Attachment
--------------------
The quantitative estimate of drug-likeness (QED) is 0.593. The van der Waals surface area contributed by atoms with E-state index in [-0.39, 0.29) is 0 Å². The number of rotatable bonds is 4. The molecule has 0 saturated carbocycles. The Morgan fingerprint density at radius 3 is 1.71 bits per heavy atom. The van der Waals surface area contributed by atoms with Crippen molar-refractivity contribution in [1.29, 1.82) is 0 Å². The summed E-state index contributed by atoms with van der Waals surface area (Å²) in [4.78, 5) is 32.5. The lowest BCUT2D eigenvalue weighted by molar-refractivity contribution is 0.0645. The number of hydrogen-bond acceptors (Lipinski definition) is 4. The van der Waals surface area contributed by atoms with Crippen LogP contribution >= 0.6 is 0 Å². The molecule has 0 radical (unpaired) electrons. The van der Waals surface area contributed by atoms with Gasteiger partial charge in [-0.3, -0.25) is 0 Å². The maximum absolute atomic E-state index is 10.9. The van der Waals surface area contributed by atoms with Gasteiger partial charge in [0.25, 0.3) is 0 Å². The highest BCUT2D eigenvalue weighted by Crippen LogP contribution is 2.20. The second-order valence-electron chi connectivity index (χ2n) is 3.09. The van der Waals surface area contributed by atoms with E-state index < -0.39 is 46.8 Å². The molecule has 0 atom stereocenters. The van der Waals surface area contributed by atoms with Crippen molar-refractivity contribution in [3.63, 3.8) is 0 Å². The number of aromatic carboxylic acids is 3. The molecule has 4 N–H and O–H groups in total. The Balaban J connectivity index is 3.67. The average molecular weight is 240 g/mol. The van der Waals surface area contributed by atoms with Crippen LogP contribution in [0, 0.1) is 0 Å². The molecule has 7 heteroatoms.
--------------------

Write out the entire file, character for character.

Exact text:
The quantitative estimate of drug-likeness (QED) is 0.593. The van der Waals surface area contributed by atoms with E-state index in [-0.39, 0.29) is 0 Å². The number of rotatable bonds is 4. The molecule has 0 saturated carbocycles. The Morgan fingerprint density at radius 3 is 1.71 bits per heavy atom. The van der Waals surface area contributed by atoms with Crippen molar-refractivity contribution in [1.29, 1.82) is 0 Å². The summed E-state index contributed by atoms with van der Waals surface area (Å²) in [4.78, 5) is 32.5. The lowest BCUT2D eigenvalue weighted by molar-refractivity contribution is 0.0645. The number of hydrogen-bond acceptors (Lipinski definition) is 4. The van der Waals surface area contributed by atoms with Crippen LogP contribution >= 0.6 is 0 Å². The molecule has 0 radical (unpaired) electrons. The van der Waals surface area contributed by atoms with Gasteiger partial charge in [-0.3, -0.25) is 0 Å². The maximum absolute atomic E-state index is 10.9. The van der Waals surface area contributed by atoms with Gasteiger partial charge in [0.25, 0.3) is 0 Å². The highest BCUT2D eigenvalue weighted by Crippen LogP contribution is 2.20. The second-order valence-electron chi connectivity index (χ2n) is 3.09. The van der Waals surface area contributed by atoms with E-state index < -0.39 is 46.8 Å². The molecule has 0 atom stereocenters. The van der Waals surface area contributed by atoms with Crippen molar-refractivity contribution in [3.63, 3.8) is 0 Å². The number of aromatic carboxylic acids is 3. The molecule has 4 N–H and O–H groups in total. The Balaban J connectivity index is 3.67. The average molecular weight is 240 g/mol. The van der Waals surface area contributed by atoms with Crippen LogP contribution in [0, 0.1) is 0 Å². The molecule has 7 heteroatoms.